My title is pushing the bounds of reality, but I'm going to try. There's not much good news for the state--or our region's political future--in the Census report out today. New York is going to lose two congressional seats, from 29 down to 27. That puts us at the lowest level in two centuries, and means that the state will come out on the shorter end of the stick when it comes to the federal dollars allocated to the states on the basis of population--according to one news report about $4 trillion over the next ten years.
With two less seats, there will almost certainly have to be some significant reshaping of the congressional districts Upstate. It would be hard to drop two seats by just rearranging the deck chairs on the RMS New York. So here's the first silver lining: Perhaps the need for a major redrawing will occasion the shift to an alternative method of redistricting. Just how to constitute an independent commission (or other approaches toward the task) is a topic for another day, but it's possible that this development could push the dial a little closer to real reform.
Across the nation, if you're a Democrat and keen to see President Obama re-elected, this is not good news, as the general shift in congressional representation--the basis for votes in the Electoral College--favors the South and the West, which are comparatively more friendly to Republicans, on the whole (save California and a few others of course).
In our own region, the need to substantially redraw the districts will throw our congressional politics into greater flux, as within the state, Upstate has lost ground to Downstate, and therefore there will be more re-slicing necessary up here. With two new Republicans elected in the greater Syracuse area, it's not clear whether Democrats or Republicans will ultimately be more hurt by all this.
But if we take a further step back and more generally consider the question of the political influence of the state in national politics, other factors arguably rival the loss of two congressional seats and two votes in the Electoral College--and thus supply the second silver lining. Consider the following: Chuck Schumer continues to climb up the ladder of influence in the U.S. Senate, and is now among the very top senators. Kirsten Gillibrand has become a fast-rising star, and is even mentioned as a future presidential prospect (premature, I think, but the conversations are nonetheless happening)--and she replaced a senator who is now Secretary of State. We've just elected a dynamic, ambitious governor who knows his way around Washington. And the mayor of New York City has prominent national stature and is clearly not leaving the political stage anytime soon.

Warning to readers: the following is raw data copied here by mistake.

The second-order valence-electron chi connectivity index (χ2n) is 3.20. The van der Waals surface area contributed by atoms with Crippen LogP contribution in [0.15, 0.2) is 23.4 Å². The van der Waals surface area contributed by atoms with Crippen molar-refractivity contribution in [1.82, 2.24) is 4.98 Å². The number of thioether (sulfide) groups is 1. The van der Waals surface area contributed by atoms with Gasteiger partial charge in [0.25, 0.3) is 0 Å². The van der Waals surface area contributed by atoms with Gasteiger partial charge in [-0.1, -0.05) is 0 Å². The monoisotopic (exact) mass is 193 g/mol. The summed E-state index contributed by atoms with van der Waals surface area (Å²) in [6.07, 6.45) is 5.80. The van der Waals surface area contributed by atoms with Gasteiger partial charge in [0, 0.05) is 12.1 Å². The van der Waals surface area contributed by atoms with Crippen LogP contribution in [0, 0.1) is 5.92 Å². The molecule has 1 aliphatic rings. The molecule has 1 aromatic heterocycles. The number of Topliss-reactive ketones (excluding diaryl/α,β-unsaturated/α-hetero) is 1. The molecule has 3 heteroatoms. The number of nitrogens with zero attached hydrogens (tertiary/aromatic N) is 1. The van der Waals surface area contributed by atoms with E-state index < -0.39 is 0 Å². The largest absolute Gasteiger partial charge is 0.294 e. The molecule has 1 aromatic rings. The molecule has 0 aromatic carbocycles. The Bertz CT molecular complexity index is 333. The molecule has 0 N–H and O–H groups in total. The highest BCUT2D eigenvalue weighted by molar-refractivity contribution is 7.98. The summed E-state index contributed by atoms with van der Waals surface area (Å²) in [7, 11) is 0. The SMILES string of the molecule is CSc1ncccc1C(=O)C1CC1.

Granted, none of this erases the loss of the seats, the College votes, and the federal dollars, but we may not have hit the political iceberg, just yet.
Note: This blog draws in part on my experiences and observations interviewing political figures, writers, and analysts for "The Campbell Conversations" on WRVO. To hear past interviews I refer to in these posts, please go to the show's website. The views expressed here are solely my own, and do not represent Syracuse University, the Campbell Institute, or the WRVO Stations.
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Tuesday, December 21, 2010
A Silver Lining in the Census Blues?
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When you mentioned the $4 trillion dollar figure, was that referring to all federal aid to the states expected over the next decade, or some specific portion of that?
That's a good question. I often look at statistics regarding federal-state relations, and the numbers sometimes vary in ways that aren't obvious until you really dig into things. In this case, given the way the reports I read cited and used this figure, I took it to mean the total of federal dollars that are allocated based--at least to some degree if not entirely--on state population. Federal formulas for different programs vary widely, and sometimes population is just one factor among many in the equation. I think, again, that this figure represents anything for which population has a role. Missing then would be the funding based solely on individuals having a certain status or qualification, or for a purpose not related to or based on population.
The bottom line is that the lower population of the state will matter in some substantial way for federal funding. Of course, since we have less people than we used to have (in comparison with other states), you could say that it's fair that we get less money, when population is an appropriate part of the equation.
Since I wrote this post I've also heard people make the point that if earmarks return to common usage in Congress, then having two less congressional seats will cost us there too.
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